“The deep sea could hold the answers to many problems humanity faces down the line,” said Battle, who is attending the talks in Jamaica. She spoke to Geneva Solutions about what has happened so far.

Geneva Solutions: You’re in Kingston attending the ISA assembly. Can you describe the mood and setting?

Jessica Battle: The politics are intense, even a research excellence award to a young scientist was followed by political statements. On Friday (21 July), what seemed crystal clear is that there’s a growing group of states feeling very uneasy about a licence being granted before the regulations are in place, enough science has been done and they can be assured the marine environment can be effectively protected.

ISA’s council, the decision-making body on contracts, met first last week. What happened – or didn’t happen?

States have been furiously negotiating on the rules and regulations for deep sea mining at the ISA Council meeting in Jamaica as well as what to do if an application for a licence to mine is submitted in the absence of regulations in place (the “two-year rule”). It’s very clear that there’s a lot of work left on the regulations. There was basically next to zero agreement on over 100 regulations, so none were completed.

The timeline that the council adopted is just indicative and doesn’t mean they are bound by this date to finish regulations. In fact, the decision clearly states that the ISA can just adopt another roadmap if the regulations aren’t completed. The decision doesn’t indicate any sort of green light being given for deep-sea mining. Still, the two-year loophole remains open with no clear way forward – we’re still in legal uncertainty.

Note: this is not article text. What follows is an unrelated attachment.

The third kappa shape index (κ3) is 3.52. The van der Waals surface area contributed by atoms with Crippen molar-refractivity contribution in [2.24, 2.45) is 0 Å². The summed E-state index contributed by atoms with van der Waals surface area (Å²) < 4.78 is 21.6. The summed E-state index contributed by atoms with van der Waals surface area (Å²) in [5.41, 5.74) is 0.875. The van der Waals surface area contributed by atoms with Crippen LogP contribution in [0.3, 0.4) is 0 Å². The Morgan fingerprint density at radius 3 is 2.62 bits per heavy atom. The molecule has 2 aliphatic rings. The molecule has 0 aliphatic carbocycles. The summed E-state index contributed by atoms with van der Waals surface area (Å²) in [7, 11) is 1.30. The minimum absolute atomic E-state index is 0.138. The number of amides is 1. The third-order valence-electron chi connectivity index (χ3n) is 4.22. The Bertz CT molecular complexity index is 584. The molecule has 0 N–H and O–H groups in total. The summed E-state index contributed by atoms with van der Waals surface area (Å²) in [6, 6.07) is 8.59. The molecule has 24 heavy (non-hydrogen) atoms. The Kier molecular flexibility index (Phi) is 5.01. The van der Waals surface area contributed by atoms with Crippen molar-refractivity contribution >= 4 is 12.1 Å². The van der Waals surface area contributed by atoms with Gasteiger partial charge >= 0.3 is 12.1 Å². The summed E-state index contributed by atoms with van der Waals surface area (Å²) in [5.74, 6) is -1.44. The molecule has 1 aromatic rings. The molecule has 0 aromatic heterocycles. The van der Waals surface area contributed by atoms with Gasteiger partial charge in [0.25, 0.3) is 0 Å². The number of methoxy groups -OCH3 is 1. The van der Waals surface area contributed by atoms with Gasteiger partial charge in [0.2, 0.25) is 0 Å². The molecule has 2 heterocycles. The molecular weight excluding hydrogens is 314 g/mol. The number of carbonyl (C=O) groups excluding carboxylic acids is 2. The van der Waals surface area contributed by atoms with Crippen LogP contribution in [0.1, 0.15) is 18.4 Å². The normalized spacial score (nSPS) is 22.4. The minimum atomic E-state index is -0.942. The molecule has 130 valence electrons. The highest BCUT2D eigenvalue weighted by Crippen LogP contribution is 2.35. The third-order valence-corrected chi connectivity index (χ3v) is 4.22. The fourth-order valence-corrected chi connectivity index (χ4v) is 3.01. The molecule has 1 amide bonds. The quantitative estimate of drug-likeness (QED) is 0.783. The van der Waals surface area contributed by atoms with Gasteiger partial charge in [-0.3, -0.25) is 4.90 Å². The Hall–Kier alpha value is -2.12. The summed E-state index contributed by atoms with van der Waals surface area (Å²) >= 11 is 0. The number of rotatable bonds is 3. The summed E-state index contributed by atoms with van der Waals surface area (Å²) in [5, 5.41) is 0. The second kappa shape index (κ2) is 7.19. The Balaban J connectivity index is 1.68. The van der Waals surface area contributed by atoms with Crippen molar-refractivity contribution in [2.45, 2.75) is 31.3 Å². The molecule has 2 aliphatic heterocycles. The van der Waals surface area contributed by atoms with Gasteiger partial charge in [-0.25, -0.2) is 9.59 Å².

This week all 167 member states that make up ISA’s assembly are meeting. A “moratorium” is the word of the week – what’s being discussed?

A pause has been proposed to be discussed and we expect additional states to express concern about deep seabed mining. This will be the beginning of an important discussion, and the first time the countries of the world can gather to discuss a pause on deep-seabed mining, this time discussing not how we progress deep-sea mining regulations but whether we even should.

There might also be some discussions around reform of the ISA body itself to ensure its decision making is not biased towards industry – like it currently is. But right now, the agenda has yet to be approved, and new agenda items, including the proposed pause, are not yet even agreed to be included on the agenda.